Berenice Abbott was an American artist best known for her black-and-white photography of New York City from the 1930s.

Abbott traveled to Europe in 1921, spending two years studying sculpture in Paris and Berlin. She first became involved with photography in 1923, when Man Ray hired her as a darkroom assistant at his portrait studio in Montparnasse. Man Ray was impressed by her darkroom work and allowed Abbott to use his studio to shoot her own photographs. In 1925, Man Ray introduced Abbott to Eugène Atget’s photographs. She became very interested in Atget’s images, and managed to persuade him to sit for a portrait in 1927. Atget died shortly thereafter, but Abbott was able to acquire an archive of his negatives, which she promoted for decades before selling the lot to the Museum of Modern Art in New York in 1968.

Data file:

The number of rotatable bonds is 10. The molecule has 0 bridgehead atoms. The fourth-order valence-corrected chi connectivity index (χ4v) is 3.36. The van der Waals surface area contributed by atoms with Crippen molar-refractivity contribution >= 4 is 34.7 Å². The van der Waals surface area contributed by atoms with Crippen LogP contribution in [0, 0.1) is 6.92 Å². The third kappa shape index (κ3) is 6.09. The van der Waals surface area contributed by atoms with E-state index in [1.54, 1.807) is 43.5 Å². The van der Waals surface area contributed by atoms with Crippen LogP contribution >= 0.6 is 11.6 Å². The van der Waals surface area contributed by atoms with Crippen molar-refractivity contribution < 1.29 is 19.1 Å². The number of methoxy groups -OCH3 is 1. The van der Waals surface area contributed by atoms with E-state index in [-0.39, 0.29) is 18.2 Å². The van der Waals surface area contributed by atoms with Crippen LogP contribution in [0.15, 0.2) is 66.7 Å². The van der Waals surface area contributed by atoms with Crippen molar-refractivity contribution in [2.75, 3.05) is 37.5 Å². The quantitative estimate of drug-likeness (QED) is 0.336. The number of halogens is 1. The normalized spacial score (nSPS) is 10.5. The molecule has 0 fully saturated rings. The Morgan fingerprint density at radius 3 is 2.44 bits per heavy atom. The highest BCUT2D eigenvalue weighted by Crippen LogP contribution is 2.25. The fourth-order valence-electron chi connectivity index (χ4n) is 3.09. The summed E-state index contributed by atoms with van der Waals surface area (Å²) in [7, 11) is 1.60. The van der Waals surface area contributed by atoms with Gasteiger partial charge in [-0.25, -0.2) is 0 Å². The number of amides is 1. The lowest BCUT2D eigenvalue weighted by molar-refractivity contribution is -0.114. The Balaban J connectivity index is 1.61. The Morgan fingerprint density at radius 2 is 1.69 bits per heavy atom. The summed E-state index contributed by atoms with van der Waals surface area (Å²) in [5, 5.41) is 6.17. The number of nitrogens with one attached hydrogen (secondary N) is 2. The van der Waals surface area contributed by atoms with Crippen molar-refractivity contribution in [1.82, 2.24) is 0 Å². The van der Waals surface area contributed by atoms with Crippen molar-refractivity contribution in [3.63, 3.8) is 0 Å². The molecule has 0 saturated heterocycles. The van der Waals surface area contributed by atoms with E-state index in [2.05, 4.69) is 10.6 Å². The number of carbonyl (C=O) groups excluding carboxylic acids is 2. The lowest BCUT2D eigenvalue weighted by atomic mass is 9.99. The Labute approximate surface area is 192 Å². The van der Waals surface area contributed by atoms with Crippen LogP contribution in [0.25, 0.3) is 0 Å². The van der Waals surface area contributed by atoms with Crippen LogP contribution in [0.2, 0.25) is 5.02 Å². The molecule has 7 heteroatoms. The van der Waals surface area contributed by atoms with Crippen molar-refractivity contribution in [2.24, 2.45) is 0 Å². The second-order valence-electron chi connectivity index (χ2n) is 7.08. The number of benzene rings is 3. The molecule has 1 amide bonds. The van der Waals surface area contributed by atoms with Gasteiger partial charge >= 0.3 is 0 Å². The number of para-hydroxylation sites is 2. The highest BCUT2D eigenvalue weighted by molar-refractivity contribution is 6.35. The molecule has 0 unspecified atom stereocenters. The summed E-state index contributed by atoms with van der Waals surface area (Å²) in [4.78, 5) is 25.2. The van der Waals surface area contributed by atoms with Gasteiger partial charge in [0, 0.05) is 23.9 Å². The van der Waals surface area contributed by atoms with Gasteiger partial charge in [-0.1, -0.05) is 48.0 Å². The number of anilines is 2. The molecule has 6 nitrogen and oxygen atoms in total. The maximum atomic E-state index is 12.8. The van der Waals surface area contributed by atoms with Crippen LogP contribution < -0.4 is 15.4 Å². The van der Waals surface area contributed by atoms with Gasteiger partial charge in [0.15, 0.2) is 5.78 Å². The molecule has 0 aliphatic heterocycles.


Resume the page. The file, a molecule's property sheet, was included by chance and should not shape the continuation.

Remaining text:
In 1929, Abbott visited New York City, apparently to find an American publisher for Atget’s photographs. But, upon seeing the city again, she realized its great photographic potential. Accordingly, Abbott went back to Paris, closed her studio, and returned to New York that fall, producing her most iconic work throughout the 1930s.